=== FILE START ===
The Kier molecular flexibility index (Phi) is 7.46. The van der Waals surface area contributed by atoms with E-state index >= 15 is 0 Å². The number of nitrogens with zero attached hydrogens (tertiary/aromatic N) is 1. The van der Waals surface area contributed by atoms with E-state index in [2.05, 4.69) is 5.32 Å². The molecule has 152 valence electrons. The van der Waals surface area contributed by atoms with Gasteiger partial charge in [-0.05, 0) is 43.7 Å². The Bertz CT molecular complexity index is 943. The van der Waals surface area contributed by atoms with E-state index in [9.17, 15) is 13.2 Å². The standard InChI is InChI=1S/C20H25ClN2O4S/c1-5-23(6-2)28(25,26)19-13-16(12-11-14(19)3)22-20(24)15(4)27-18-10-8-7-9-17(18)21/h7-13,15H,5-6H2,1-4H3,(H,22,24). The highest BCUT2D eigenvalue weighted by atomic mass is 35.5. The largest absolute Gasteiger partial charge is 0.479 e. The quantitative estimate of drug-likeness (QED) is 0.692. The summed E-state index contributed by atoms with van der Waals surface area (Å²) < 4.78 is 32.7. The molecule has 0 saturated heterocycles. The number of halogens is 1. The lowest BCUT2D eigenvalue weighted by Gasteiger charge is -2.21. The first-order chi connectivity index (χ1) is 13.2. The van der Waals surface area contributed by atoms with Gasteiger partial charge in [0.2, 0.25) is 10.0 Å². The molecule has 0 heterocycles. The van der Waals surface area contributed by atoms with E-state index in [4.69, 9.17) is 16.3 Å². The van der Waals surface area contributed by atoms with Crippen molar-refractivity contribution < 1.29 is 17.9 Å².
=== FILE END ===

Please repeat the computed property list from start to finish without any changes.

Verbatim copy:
The Kier molecular flexibility index (Phi) is 7.46. The van der Waals surface area contributed by atoms with E-state index >= 15 is 0 Å². The number of nitrogens with zero attached hydrogens (tertiary/aromatic N) is 1. The van der Waals surface area contributed by atoms with E-state index in [2.05, 4.69) is 5.32 Å². The molecule has 152 valence electrons. The van der Waals surface area contributed by atoms with Gasteiger partial charge in [-0.05, 0) is 43.7 Å². The Bertz CT molecular complexity index is 943. The van der Waals surface area contributed by atoms with E-state index in [9.17, 15) is 13.2 Å². The standard InChI is InChI=1S/C20H25ClN2O4S/c1-5-23(6-2)28(25,26)19-13-16(12-11-14(19)3)22-20(24)15(4)27-18-10-8-7-9-17(18)21/h7-13,15H,5-6H2,1-4H3,(H,22,24). The highest BCUT2D eigenvalue weighted by atomic mass is 35.5. The largest absolute Gasteiger partial charge is 0.479 e. The quantitative estimate of drug-likeness (QED) is 0.692. The summed E-state index contributed by atoms with van der Waals surface area (Å²) < 4.78 is 32.7. The molecule has 0 saturated heterocycles. The number of halogens is 1. The lowest BCUT2D eigenvalue weighted by Gasteiger charge is -2.21. The first-order chi connectivity index (χ1) is 13.2. The van der Waals surface area contributed by atoms with Gasteiger partial charge in [0.2, 0.25) is 10.0 Å². The molecule has 0 heterocycles. The van der Waals surface area contributed by atoms with E-state index in [4.69, 9.17) is 16.3 Å². The van der Waals surface area contributed by atoms with Crippen molar-refractivity contribution < 1.29 is 17.9 Å².